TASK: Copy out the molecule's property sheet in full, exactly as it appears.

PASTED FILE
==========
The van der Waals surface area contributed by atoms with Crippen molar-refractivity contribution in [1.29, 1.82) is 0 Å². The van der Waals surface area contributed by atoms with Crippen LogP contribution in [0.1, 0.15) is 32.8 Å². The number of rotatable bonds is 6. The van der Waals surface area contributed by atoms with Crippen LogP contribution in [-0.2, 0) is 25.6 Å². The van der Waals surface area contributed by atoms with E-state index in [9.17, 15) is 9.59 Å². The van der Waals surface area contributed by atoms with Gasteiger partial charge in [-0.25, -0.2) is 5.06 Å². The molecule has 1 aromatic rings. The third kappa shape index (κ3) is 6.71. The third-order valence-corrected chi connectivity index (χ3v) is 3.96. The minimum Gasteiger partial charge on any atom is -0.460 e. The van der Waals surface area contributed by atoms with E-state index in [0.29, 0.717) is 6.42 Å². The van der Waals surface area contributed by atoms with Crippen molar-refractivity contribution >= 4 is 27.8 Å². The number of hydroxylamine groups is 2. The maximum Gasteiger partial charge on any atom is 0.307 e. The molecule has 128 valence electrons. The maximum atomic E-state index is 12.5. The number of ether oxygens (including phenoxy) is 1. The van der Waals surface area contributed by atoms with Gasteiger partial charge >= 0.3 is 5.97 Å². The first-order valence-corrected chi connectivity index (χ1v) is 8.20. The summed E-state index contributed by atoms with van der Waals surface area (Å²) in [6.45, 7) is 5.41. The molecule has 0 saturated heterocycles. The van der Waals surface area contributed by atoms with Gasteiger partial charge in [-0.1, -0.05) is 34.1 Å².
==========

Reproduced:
The van der Waals surface area contributed by atoms with Crippen molar-refractivity contribution in [1.29, 1.82) is 0 Å². The van der Waals surface area contributed by atoms with Crippen LogP contribution in [0.1, 0.15) is 32.8 Å². The number of rotatable bonds is 6. The van der Waals surface area contributed by atoms with Crippen LogP contribution in [-0.2, 0) is 25.6 Å². The van der Waals surface area contributed by atoms with E-state index in [9.17, 15) is 9.59 Å². The van der Waals surface area contributed by atoms with Gasteiger partial charge in [-0.25, -0.2) is 5.06 Å². The molecule has 1 aromatic rings. The third kappa shape index (κ3) is 6.71. The third-order valence-corrected chi connectivity index (χ3v) is 3.96. The minimum Gasteiger partial charge on any atom is -0.460 e. The van der Waals surface area contributed by atoms with E-state index in [0.29, 0.717) is 6.42 Å². The van der Waals surface area contributed by atoms with Crippen molar-refractivity contribution >= 4 is 27.8 Å². The number of hydroxylamine groups is 2. The maximum Gasteiger partial charge on any atom is 0.307 e. The molecule has 128 valence electrons. The maximum atomic E-state index is 12.5. The number of ether oxygens (including phenoxy) is 1. The van der Waals surface area contributed by atoms with Gasteiger partial charge >= 0.3 is 5.97 Å². The first-order valence-corrected chi connectivity index (χ1v) is 8.20. The summed E-state index contributed by atoms with van der Waals surface area (Å²) in [6.45, 7) is 5.41. The molecule has 0 saturated heterocycles. The van der Waals surface area contributed by atoms with Gasteiger partial charge in [-0.1, -0.05) is 34.1 Å².